Appeals Court Delivers Copyright Conquest for Open Source Coders
The United States Court of Appeals for the Federal Circuit handed Open Source developers — and a model train enthusiast — a hard-fought victory yesterday, as it laid down the law — quite literally — regarding copyright infringement claims that result from the violation of an Open Source license.
Robert Jacobsen, manager of the Java Model Railroad Interface, an Open Source project organized around model trains, sued Kamind Associates and Matthew Katzer in 2006 for allegedly failing to adhere to the license terms applied to the JMRI's DecoderPro software, which is distributed as an Open Source project through SourceForge. According to Jacobsen/JMRI, Katzer and Kamind Associates utilized DecoderPro code in their application, Decoder Commander, without complying with various license terms, including failing to provide attribution and maintaining copyright notices, along with neglecting to identify the original source and include a changelog for their adaptation of the code.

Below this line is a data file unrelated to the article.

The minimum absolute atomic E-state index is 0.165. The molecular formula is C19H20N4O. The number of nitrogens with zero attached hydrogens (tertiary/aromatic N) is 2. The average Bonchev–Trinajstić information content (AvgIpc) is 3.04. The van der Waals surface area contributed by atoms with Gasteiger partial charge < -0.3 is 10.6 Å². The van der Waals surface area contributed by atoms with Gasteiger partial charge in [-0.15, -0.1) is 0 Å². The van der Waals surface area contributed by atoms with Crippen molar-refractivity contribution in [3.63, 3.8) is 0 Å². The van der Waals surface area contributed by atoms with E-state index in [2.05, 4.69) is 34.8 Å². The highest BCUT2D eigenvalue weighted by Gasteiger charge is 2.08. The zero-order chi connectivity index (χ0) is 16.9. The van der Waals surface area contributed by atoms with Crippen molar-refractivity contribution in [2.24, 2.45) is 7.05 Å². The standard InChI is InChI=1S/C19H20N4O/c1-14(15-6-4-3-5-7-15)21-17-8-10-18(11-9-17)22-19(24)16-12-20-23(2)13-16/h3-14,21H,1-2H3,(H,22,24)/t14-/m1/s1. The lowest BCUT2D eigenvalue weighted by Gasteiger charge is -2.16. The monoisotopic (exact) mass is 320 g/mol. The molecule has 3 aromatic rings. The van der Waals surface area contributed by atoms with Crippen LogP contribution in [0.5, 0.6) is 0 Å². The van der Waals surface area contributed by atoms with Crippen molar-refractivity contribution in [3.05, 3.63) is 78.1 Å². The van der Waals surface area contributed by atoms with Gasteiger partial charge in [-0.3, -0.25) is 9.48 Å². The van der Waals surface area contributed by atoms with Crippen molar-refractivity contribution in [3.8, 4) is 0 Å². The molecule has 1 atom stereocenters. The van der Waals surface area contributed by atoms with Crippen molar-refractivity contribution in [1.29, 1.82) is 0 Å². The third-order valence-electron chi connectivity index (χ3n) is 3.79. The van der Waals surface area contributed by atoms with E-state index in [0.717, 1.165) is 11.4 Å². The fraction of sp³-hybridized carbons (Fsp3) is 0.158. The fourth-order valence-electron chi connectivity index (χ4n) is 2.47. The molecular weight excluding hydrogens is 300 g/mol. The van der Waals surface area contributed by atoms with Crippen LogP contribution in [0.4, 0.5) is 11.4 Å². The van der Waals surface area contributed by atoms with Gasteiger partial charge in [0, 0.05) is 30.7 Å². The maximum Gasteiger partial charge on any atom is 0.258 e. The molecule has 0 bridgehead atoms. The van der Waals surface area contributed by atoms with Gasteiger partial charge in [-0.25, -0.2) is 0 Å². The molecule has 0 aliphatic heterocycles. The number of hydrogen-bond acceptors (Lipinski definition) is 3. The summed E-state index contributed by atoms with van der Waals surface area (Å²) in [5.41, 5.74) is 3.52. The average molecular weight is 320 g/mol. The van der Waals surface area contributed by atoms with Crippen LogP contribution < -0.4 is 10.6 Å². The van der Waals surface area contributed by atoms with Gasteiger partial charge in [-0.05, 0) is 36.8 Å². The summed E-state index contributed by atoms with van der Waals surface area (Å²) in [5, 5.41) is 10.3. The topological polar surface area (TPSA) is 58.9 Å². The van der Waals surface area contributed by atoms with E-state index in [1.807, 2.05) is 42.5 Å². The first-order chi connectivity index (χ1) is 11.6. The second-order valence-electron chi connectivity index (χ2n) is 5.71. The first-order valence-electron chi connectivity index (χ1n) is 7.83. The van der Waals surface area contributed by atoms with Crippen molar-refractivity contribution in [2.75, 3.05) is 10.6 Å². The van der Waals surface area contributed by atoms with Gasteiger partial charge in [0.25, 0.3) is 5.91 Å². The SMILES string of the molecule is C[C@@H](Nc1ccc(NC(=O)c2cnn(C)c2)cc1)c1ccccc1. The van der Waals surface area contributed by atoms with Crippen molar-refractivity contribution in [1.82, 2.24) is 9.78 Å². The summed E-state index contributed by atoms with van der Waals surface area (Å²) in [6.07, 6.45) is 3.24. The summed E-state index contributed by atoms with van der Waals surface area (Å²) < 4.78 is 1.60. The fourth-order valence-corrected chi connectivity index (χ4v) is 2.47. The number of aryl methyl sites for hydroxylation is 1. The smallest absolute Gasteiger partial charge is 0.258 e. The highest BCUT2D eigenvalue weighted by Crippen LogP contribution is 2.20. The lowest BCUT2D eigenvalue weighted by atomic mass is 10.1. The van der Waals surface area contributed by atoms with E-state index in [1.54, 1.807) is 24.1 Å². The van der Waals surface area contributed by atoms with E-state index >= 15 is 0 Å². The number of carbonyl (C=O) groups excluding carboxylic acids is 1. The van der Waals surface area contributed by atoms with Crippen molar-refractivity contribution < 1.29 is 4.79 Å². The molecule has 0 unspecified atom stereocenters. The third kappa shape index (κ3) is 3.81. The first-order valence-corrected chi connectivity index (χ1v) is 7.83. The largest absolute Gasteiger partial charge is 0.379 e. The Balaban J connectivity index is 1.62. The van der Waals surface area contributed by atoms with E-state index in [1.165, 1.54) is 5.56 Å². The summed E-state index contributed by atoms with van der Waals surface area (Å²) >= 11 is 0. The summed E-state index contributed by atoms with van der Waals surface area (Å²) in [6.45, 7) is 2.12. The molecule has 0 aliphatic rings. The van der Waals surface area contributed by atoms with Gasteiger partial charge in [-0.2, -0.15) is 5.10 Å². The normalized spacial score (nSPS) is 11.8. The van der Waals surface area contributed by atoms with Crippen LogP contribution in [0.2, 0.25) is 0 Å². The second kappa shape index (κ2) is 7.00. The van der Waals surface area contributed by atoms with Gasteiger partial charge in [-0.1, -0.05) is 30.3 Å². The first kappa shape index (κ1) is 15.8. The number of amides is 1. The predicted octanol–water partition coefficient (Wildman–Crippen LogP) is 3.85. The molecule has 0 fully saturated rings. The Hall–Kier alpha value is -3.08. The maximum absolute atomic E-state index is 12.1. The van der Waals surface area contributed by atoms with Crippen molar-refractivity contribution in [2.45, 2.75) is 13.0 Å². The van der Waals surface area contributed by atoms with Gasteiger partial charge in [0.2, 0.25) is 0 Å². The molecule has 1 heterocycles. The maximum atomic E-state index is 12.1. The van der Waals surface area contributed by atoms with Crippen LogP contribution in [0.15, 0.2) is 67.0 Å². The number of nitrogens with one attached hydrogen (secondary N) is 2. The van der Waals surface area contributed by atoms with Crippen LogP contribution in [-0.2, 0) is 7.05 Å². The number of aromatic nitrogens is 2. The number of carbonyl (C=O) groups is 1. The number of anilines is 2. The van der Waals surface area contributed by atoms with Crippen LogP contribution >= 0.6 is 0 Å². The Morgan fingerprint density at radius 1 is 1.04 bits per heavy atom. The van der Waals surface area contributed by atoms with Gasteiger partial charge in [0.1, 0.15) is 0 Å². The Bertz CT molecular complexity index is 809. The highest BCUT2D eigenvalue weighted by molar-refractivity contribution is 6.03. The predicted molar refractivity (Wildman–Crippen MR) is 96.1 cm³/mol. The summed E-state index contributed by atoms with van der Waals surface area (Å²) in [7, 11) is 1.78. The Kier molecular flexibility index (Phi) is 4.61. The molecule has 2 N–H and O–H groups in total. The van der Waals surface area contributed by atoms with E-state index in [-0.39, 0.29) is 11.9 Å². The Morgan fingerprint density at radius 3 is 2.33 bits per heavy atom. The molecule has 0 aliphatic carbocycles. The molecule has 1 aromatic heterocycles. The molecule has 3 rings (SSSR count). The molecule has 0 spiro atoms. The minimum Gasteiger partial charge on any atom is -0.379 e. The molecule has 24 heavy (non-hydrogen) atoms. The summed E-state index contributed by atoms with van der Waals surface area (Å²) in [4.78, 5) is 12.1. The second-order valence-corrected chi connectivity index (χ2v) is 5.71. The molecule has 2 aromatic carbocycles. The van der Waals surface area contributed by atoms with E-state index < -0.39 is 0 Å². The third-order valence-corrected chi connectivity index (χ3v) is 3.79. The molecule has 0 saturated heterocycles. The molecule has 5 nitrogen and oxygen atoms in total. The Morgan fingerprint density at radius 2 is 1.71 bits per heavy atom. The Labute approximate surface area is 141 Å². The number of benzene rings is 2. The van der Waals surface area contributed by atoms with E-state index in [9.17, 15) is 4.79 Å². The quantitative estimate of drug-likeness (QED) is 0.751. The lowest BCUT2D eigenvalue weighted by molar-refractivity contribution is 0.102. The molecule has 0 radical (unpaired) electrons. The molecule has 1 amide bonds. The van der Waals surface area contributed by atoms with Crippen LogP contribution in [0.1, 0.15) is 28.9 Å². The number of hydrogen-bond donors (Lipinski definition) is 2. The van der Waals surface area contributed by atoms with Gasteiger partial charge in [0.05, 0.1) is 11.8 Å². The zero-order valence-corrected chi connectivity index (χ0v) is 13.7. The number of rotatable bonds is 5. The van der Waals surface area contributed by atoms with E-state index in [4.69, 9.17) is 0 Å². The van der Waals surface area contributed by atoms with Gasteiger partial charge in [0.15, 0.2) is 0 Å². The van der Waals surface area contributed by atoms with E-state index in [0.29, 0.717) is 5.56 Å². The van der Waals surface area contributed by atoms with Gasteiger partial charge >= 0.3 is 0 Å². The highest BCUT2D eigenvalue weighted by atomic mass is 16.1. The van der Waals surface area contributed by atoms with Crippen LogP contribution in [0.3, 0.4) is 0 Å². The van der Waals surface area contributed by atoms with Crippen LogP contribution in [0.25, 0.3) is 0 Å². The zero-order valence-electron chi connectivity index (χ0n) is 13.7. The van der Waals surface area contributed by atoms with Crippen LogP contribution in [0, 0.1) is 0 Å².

The defendants argued back that because the code is available free of charge, that Jacobsen/JMRI shouldn't be entitled to monetary damages for infringement of their work — essentially, arguing that because JMRI does not profit from its work, there is no financial harm to them, and thus no basis for renumeration. Jacobsen/JMRI, of course, disagreed, asserting that the license terms were clearly stated, and that failure to comply with those terms is an infringement of the copyright. The District Court, where the action began, ruled partially for each side, finding that Katzer and Kamind Associates had breached the license, but was not liable for copyright infringement, under the doctrine that once one grants a non-exclusive license to use a particular material, they have exchanged the right to sue for copyright infringement for a breach of contract action.
The appeals court disagreed — and this is the important part for Open Source projects — finding that the requirements to provide attribution and to disclose alterations to the software are intended to further the project by drawing users back to the original project and making its existence known, and that this qualifies as a "significant economic goal" which the court is bound to protect. For now, though, the victory is for the most part in principle — the appeals court has set down the standard, but it is now up to the District Court to rehear the matter and decide what, if any, violation occurred.
As always, the vigilant forces at Groklaw have put together an extensive discussion of the decision, along with full text of the Court of Appeals' decision.